The CBHSQ Report header
National Survey of Substance Abuse Treatment Services
Short Report
July 11, 2017
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In Brief
  • In 2013, quality assurance practices related to the behavioral health workforce were common standard operating procedures in substance abuse treatment facilities. Although use of these practices differed little by facility characteristics, use did vary by U.S. state.
     
  • Almost all facilities (98.3 percent) monitored the continuing education requirements for professional staff.
     
  • Almost all facilities (95.5 percent) had regularly scheduled case review with a supervisor, and many facilities (73.5 percent) had regularly scheduled case review by an appointed quality review committee.
     
  • Nearly three-quarters of facilities (72.4 percent) used both types of case review practices (case review with a supervisor and case review by an appointed quality review committee); only 3.4 percent of facilities used neither type of case review practice.
Behavioral Health Workforce: Quality Assurance Practices in Substance Abuse Treatment Facilities
Authors

Laura J. Sherman, Ph.D., Sean E. Lynch, Ph.D., L.C.S.W., Catherine G. Greeno, Ph.D., and Elizabeth M. Hoeffel

introduction

Nationwide, there is concern about shortages, retention, and training in the behavioral health workforce.1 Needs in both sectors of the behavioral health workforce (i.e., substance abuse and mental health) are similar; however, it has been noted that minimum requirements for substance abuse workers are lower than those for mental health workers.2 Substantial reforms in the organization and delivery of care in the United States have created concerns that substance abuse workers may need support and supervision to keep pace with changing practices.3,4 In the field of substance abuse treatment, some changes include a shift toward increased public financing, increased use of medication-assisted treatment, emphasis on evidence-based practices, use of peer support specialists, and changes in the profile of those needing services.5,6,7 Many calls have been made to improve and strengthen the training, education, and supervision of the substance abuse treatment workforce.1,8,9

Members of the behavioral health workforce benefit from continued training and clinical supervision to maintain high-quality services. In addition, these practices and other organizational factors may prevent staff from experiencing burnout10,11 and may assist in overcoming challenges in retention of qualified workers. For example, clinical supervision has been shown to serve as a protective factor in substance abuse treatment counselors' turnover, emotional exhaustion, and job satisfaction.12 In the substance abuse treatment field, staff turnover has been found to be as high as 50 percent in some contexts, with average annual estimates around 32 percent for counselors.13,14 Substance abuse treatment facilities can play a key role in supporting their workforce through training and supervision practices.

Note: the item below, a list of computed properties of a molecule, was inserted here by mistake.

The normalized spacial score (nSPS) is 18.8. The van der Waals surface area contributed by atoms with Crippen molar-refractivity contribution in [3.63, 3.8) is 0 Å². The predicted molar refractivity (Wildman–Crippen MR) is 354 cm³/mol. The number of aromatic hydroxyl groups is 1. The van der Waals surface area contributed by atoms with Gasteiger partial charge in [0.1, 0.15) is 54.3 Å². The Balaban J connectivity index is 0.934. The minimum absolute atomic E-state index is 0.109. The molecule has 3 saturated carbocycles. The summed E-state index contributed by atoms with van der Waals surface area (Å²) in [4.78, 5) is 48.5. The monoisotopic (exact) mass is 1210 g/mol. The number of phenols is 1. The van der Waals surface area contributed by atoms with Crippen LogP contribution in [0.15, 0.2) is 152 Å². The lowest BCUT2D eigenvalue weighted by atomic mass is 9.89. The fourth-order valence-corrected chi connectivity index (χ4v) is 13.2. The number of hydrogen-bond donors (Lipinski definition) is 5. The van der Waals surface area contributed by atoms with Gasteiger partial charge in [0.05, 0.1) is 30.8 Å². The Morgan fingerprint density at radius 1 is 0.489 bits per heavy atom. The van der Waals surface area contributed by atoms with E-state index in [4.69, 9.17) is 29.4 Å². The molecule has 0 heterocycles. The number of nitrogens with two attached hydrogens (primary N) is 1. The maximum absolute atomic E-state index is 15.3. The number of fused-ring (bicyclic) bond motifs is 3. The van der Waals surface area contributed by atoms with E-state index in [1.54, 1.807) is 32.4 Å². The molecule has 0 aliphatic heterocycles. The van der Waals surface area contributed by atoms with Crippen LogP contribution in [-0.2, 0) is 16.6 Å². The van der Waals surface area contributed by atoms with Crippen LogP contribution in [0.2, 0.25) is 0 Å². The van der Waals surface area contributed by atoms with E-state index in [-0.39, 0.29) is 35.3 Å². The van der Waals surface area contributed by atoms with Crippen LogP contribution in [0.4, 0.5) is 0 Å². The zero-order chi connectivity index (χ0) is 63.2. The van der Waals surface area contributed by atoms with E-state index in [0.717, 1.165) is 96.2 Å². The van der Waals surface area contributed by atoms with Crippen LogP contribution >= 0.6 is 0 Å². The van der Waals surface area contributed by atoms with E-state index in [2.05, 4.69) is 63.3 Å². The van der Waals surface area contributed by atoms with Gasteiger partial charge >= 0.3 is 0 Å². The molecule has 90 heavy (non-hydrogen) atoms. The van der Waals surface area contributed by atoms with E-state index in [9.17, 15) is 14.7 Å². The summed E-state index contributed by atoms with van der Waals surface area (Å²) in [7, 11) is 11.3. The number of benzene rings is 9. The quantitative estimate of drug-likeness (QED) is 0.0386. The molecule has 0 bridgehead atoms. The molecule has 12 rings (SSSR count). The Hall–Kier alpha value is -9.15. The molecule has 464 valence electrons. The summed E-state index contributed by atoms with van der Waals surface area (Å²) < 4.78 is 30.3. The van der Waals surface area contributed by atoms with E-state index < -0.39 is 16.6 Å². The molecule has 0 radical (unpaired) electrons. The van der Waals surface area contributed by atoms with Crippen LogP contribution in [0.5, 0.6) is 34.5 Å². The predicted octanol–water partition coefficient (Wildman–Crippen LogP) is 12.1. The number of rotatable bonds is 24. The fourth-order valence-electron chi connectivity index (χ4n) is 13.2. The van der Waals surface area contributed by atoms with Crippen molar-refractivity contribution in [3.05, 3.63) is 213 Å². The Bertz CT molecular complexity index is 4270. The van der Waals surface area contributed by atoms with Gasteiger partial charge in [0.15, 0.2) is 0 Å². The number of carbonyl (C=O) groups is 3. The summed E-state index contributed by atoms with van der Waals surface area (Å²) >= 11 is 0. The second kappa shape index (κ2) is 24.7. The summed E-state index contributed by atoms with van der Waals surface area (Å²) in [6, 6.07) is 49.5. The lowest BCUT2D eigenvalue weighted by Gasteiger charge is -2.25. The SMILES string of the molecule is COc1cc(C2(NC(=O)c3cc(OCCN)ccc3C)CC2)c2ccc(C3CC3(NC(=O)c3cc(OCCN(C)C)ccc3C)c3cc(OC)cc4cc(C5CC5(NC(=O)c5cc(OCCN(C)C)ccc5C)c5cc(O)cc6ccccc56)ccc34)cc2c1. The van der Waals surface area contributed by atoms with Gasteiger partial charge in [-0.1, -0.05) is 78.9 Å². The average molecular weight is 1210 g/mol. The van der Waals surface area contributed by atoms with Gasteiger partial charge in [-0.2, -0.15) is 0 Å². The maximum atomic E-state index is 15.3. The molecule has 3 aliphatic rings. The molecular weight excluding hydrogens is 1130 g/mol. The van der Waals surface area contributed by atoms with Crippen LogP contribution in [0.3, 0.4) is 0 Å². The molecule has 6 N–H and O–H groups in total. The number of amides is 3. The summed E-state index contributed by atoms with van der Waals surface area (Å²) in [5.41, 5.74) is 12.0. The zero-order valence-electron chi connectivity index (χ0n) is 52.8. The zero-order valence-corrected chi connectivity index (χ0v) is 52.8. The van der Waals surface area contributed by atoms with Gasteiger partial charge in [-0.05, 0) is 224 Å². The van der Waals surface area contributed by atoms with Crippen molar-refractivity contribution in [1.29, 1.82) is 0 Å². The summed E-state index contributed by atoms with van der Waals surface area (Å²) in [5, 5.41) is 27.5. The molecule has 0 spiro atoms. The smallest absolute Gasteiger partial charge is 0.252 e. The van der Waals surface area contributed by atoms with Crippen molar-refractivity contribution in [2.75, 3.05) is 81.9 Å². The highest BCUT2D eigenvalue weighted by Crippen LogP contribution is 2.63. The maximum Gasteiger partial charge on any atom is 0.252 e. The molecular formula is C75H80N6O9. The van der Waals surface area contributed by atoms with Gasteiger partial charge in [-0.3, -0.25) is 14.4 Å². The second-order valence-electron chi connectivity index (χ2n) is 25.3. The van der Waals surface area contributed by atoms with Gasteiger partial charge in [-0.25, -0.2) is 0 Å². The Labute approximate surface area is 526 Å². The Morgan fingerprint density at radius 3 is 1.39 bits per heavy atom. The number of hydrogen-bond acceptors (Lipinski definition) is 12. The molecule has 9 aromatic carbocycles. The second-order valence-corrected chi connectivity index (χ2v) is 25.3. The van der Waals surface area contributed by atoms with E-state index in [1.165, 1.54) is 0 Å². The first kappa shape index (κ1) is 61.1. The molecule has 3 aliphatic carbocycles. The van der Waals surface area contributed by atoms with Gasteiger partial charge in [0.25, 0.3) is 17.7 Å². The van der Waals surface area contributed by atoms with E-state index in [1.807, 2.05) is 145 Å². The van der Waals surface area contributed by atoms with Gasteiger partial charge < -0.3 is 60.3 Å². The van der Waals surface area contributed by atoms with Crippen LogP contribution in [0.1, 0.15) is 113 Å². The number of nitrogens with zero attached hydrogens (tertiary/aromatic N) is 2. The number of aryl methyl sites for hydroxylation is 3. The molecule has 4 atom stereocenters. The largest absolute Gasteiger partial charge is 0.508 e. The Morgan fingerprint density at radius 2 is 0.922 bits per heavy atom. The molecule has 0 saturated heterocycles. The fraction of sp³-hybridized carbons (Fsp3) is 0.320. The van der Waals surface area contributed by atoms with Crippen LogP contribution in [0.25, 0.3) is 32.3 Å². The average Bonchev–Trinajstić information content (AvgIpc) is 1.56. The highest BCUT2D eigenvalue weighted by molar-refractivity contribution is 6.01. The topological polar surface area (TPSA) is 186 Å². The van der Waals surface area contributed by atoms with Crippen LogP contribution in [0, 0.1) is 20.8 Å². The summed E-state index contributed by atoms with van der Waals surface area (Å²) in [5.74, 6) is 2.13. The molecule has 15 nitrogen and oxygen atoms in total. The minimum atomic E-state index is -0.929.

This issue of The CBHSQ Report focuses on quality assurance practices related to the behavioral health workforce that are used in substance abuse treatment facilities in the United States (a companion report on mental health treatment facilities is also available). These practices include continuing education requirements for professional staff, regularly scheduled case review with a supervisor, and case review by an appointed quality review committee. This report uses data from the National Survey of Substance Abuse Treatment Services (N-SSATS) to describe the number of substance abuse treatment facilities that use these quality assurance practices related to the behavioral health workforce as standard operating procedures. In addition, this report examines whether the use of these practices differs by facility characteristics and by state in the United States (including territories and the District of Columbia). 

Data and Methods

N-SSATS, conducted by the Substance Abuse and Mental Health Services Administration (SAMHSA), is an annual survey of all known public and private substance abuse treatment facilities in the United States. N-SSATS is the only source of national and state-level data on the substance abuse services reported by both publicly and privately operated specialty substance abuse treatment facilities. N-SSATS is used to collect basic data on the number, location, and characteristics of specialty substance abuse treatment facilities and the people they serve throughout the 50 states, the District of Columbia, and other U.S. jurisdictions.15 N-SSATS is a point-prevalence survey that provides a picture of facilities' activities and gives an indication of the state of substance abuse treatment on a typical day but may not represent the full scope of practice in a given year.